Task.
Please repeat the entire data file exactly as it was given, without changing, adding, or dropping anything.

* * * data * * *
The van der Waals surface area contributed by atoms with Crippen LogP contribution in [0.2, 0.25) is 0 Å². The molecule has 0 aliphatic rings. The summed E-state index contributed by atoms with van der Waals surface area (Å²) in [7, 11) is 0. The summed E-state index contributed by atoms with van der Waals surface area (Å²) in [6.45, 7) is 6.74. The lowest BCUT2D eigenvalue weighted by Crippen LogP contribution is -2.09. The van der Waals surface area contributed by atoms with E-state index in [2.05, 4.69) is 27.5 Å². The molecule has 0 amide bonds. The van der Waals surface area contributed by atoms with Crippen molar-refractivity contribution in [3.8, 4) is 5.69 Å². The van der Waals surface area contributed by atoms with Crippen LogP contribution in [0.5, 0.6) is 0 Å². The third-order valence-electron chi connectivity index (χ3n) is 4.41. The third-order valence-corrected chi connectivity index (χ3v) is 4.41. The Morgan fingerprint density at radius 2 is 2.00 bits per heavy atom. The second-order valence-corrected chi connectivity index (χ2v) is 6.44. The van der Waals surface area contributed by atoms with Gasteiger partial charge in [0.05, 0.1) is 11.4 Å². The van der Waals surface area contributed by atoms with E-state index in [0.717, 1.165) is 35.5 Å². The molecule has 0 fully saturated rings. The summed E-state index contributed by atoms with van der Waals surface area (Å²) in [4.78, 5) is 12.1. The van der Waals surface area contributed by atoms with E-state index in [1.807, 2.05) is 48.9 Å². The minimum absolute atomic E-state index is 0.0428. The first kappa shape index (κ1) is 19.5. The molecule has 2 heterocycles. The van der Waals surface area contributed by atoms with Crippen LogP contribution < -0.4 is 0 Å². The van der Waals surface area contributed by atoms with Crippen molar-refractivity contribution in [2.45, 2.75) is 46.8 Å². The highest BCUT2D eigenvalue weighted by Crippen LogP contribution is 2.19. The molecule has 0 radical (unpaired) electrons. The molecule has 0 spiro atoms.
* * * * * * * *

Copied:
The van der Waals surface area contributed by atoms with Crippen LogP contribution in [0.2, 0.25) is 0 Å². The molecule has 0 aliphatic rings. The summed E-state index contributed by atoms with van der Waals surface area (Å²) in [7, 11) is 0. The summed E-state index contributed by atoms with van der Waals surface area (Å²) in [6.45, 7) is 6.74. The lowest BCUT2D eigenvalue weighted by Crippen LogP contribution is -2.09. The van der Waals surface area contributed by atoms with E-state index in [2.05, 4.69) is 27.5 Å². The molecule has 0 amide bonds. The van der Waals surface area contributed by atoms with Crippen molar-refractivity contribution in [3.8, 4) is 5.69 Å². The van der Waals surface area contributed by atoms with Crippen LogP contribution in [0.5, 0.6) is 0 Å². The third-order valence-electron chi connectivity index (χ3n) is 4.41. The third-order valence-corrected chi connectivity index (χ3v) is 4.41. The Morgan fingerprint density at radius 2 is 2.00 bits per heavy atom. The second-order valence-corrected chi connectivity index (χ2v) is 6.44. The van der Waals surface area contributed by atoms with Gasteiger partial charge in [0.05, 0.1) is 11.4 Å². The van der Waals surface area contributed by atoms with E-state index in [0.717, 1.165) is 35.5 Å². The molecule has 0 fully saturated rings. The summed E-state index contributed by atoms with van der Waals surface area (Å²) in [4.78, 5) is 12.1. The van der Waals surface area contributed by atoms with E-state index in [1.807, 2.05) is 48.9 Å². The minimum absolute atomic E-state index is 0.0428. The first kappa shape index (κ1) is 19.5. The molecule has 2 heterocycles. The van der Waals surface area contributed by atoms with Crippen LogP contribution < -0.4 is 0 Å². The van der Waals surface area contributed by atoms with Crippen molar-refractivity contribution in [2.45, 2.75) is 46.8 Å². The highest BCUT2D eigenvalue weighted by Crippen LogP contribution is 2.19. The molecule has 0 radical (unpaired) electrons. The molecule has 0 spiro atoms.